The UK’s Treasury is grilling tech giants Google (GOOGL), eBay (EBAY), Facebook (FB), and Amazon (AMZN) on what they are doing to fight economic crime, prevent fraud, and protect consumers on their platforms
Treasury committee chair Mel Stride has written to the companies following an evidence hearing last month as part of an inquiry on economic crime.
“There has been a huge rise in online crime and, as a committee, we want to gain a clearer understanding of what is needed to ensure tech platforms are safe spaces for people to operate and not fall victim to scams or fraud,” he said.
“Notwithstanding the efforts already being made by tech platforms such as Google, eBay, Facebook and Amazon, I am keen that they spell out in more detail what they are doing to protect their users from online fraud and advertising scams, and how they are tackling issues such as the online promotion of tax avoidance schemes.”
The committee wants to know details about the firms' online fraud steering group and meetings with government departments about economic crime. It also wants to know how the companies are compensating their customers who have been victims of financial fraud.
It has asked all companies what policy they have regarding the promotion of tax avoidance and evasion on their platform.
Some of the questions relate to the UK's Financial Conduct Authority (FCA). The committee has asked each company how much the FCA paid them in the the last three years to warn their users about unauthorised advertisements, and if any other public sector bodies paid them for financial crime-related advertising.
Stride's letters have asked for a response by 18 October.
In last month's hearing, Amanda Storey, director, trust and safety at Google, said "scams and fraud are organised crime, much like identity theft or hacking."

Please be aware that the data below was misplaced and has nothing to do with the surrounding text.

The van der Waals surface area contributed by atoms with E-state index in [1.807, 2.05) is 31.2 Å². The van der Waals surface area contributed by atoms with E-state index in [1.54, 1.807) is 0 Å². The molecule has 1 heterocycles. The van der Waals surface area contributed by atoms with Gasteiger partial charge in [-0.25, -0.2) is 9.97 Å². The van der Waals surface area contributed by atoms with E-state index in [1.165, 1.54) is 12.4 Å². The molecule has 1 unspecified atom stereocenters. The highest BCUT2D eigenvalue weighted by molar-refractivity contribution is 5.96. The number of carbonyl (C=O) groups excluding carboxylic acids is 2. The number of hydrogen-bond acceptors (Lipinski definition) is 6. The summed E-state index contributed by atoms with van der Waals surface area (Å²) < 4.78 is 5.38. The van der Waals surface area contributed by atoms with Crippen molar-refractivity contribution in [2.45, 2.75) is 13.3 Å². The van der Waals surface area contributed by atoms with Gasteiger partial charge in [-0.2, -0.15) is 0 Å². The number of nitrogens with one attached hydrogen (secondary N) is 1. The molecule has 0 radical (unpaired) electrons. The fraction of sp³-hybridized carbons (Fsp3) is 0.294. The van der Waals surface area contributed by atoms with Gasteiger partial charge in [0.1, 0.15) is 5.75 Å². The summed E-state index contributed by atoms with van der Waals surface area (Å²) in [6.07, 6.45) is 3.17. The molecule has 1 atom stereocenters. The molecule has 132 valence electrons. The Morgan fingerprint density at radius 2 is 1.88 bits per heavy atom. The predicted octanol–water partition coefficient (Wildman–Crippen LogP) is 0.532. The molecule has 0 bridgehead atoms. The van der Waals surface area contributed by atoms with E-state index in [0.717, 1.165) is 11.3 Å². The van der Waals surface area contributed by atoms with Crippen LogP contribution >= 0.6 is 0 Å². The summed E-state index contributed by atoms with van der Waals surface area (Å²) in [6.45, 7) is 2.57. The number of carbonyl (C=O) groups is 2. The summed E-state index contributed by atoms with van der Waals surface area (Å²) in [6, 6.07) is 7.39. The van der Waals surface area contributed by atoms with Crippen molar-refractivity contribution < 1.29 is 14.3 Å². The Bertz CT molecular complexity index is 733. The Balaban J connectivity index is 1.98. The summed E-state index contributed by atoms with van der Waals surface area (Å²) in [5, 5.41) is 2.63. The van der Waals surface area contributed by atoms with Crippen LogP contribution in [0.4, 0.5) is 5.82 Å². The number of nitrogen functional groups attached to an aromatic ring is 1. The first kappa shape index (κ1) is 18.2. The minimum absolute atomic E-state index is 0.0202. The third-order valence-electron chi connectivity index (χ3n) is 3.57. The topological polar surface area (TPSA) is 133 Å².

She said the company is "evolving our policies over many years to tackle financial services issues in terms of our advertising."
"Any advertiser wanting to target a UK user with a financial services ad has to be FCA authorised and has to pass identity checks before it can run that ad."
At the same hearing, Gaon Hart, head of public policy, customer trust, UK at Amazon told the committee Amazon has "three broad types of scams."
"You are talking about the customer support scams that we see, where someone pretends to be from Amazon or from another organisation, and sits there and tries to get access to somebody’s details."
He said there are also recruitment scams and retail fraud,"which is fraud on the site by either sellers or buyers either not sending the goods or, alternatively, not paying for the goods, essentially."
Earlier this year the UK introduced a Digital Markets Unit to enforce a new code to govern the behaviour of tech giants that currently dominate the market.
The unit became operational in April, but it will only gain the powers it needs if MPs vote to grant them, and that could take as long as 2022.
Back in May a coalition of organisations urged the UK government to use the Online Safety Bill to protect people from an “avalanche” of online scams.
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